In January 2021, the Financial Sector Conduct Authority (FSCA) issued a draft declaration intended to give partial effect to some of the recommendations contained in the 2020
Position Paper by declaring crypto-assets a financial product under the FAIS Act.
The declaration would affect that any person furnishing advice or rendering intermediary services concerning crypto-assets must be authorised under the FAIS Act as a financial services provider. It must comply with the FAIS Act's requirements. This will
include crypto-asset exchanges and platforms, as well as brokers and advisors
The FSCA stopped short of confirming that this declaration, in no way, implies the
regulation, legitimisation of crypto-assets, but rather is intended to provide some protection to investors.
Let me try to understand this. The FSCA says that no protection can be provided as the FSCA can only regulate those registered with the authority if I invest through an unregulated entity.
But if the FSCA is not regulating or legitimising crypto-assets, what are they protecting?
I have managed to piece together, from visiting various websites, reading articles, and asking industry players: the regulation of crypto-assets has been under consideration by the
National Treasury (NT) and relevant authorities for several years.
In 2020, I was told that the Crypto-assets Regulatory Working Group (CAR WG) issued a Position Paper with recommendations relating to crypto-assets regulation.
As I see it, we are sitting with a draft declaration that serves no real purpose. Until such time that there are an alignment and decisive shift from position papers to definitive guidelines and or regulations, my protection as an investor remains
Time waits for no one – not even a regulator. Our world is very different in many ways from what it was when the
Crypto-assets Regulatory Working Group (CAR WG) issued their Position Paper.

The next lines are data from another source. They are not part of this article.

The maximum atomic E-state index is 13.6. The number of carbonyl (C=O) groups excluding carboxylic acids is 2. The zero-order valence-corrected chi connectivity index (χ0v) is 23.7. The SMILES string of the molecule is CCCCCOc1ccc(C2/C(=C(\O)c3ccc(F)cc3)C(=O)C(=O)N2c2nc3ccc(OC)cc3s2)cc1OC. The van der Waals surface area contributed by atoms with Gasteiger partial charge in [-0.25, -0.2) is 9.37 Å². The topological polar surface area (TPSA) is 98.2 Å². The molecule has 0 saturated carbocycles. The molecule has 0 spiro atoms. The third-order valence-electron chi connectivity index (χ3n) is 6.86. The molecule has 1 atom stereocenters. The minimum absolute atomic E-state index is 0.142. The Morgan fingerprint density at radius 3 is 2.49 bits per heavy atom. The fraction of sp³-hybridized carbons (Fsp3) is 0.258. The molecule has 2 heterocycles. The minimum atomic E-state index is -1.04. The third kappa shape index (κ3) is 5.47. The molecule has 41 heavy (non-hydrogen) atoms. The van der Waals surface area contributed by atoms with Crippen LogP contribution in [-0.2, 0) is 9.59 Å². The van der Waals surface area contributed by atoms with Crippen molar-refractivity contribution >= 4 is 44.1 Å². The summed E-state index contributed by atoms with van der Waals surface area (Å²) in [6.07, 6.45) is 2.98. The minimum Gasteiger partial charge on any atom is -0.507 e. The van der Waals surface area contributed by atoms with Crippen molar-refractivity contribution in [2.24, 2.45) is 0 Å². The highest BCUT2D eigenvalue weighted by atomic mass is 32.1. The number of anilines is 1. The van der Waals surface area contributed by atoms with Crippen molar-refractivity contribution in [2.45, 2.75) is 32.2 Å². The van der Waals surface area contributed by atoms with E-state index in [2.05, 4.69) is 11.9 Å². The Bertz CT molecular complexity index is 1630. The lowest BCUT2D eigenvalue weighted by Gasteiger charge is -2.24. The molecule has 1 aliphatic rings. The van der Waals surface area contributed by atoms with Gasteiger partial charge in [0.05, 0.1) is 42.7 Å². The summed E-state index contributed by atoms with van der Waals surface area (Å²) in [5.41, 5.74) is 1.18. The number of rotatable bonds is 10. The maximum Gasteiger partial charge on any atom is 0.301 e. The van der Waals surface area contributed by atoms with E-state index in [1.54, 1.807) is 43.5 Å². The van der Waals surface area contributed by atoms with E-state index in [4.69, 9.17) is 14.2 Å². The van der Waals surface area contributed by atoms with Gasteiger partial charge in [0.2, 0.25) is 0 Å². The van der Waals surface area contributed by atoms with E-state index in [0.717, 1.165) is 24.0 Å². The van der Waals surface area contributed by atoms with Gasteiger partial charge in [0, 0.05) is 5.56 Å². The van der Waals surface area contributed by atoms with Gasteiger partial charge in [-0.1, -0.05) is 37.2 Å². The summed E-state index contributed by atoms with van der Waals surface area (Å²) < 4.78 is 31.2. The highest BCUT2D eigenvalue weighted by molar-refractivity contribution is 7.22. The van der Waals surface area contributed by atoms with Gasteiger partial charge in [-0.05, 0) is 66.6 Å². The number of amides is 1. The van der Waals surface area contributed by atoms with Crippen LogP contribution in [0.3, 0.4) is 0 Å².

The lengthy 33-page document makes no mention of a global crisis spurred by a plague-like pandemic, which would alter our world in a way few could have imagined. I cannot put the blame squarely on the shoulders of the
CAR WG members, many of whom I know personally and have the utmost respect for the industry experience and knowledge.
The point is the crypto asset market is a rapidly evolving market, irrespective of the pandemic, and the question I ask:
Is it time we took measure to protect our interests?
For even the biggest sceptics out there, it would be hard to resist the lure of Bitcoin.
At a price of around R70,000.00 in April 2019 and sitting just a shade over R820,000.00 today -what an incredible return – especially in the challenging financial environment many of us currently find ourselves in.
It is not surprising that the surge in the price of bitcoin has resulted in a renewed interest and interest from highly respected and reputable quarters.
With well-known names such as Goldman Sachs, Morgan Stanley, who dismissed digital currencies for many years, are warming to the idea.
Offering investment vehicles for Bitcoin and other digital assets to private wealth clients by Goldman Sachs and Morgan Stanley's plans to give wealthy clients access to three funds that will enable them to own crypto assets, the race to retain and grow
their respective private client base is on.
On the backend, Bank of New York Mellon Corp is developing a platform for traditional and digital assets.
The problem is that, as creatures of habit, we are lured by the prospect of high returns rather than understanding what we are investing in.
Crypto scams are popping up everywhere. This despite repeated warnings from the authorities – which seem to be falling on deaf ears.
The same rules apply to Bitcoin as to any other investment. Bitcoin and other Crypto assets are high-risk, long-term investment.
While there is no regulation in place, you have no recourse.
The question remain. Is the investment worth the risk?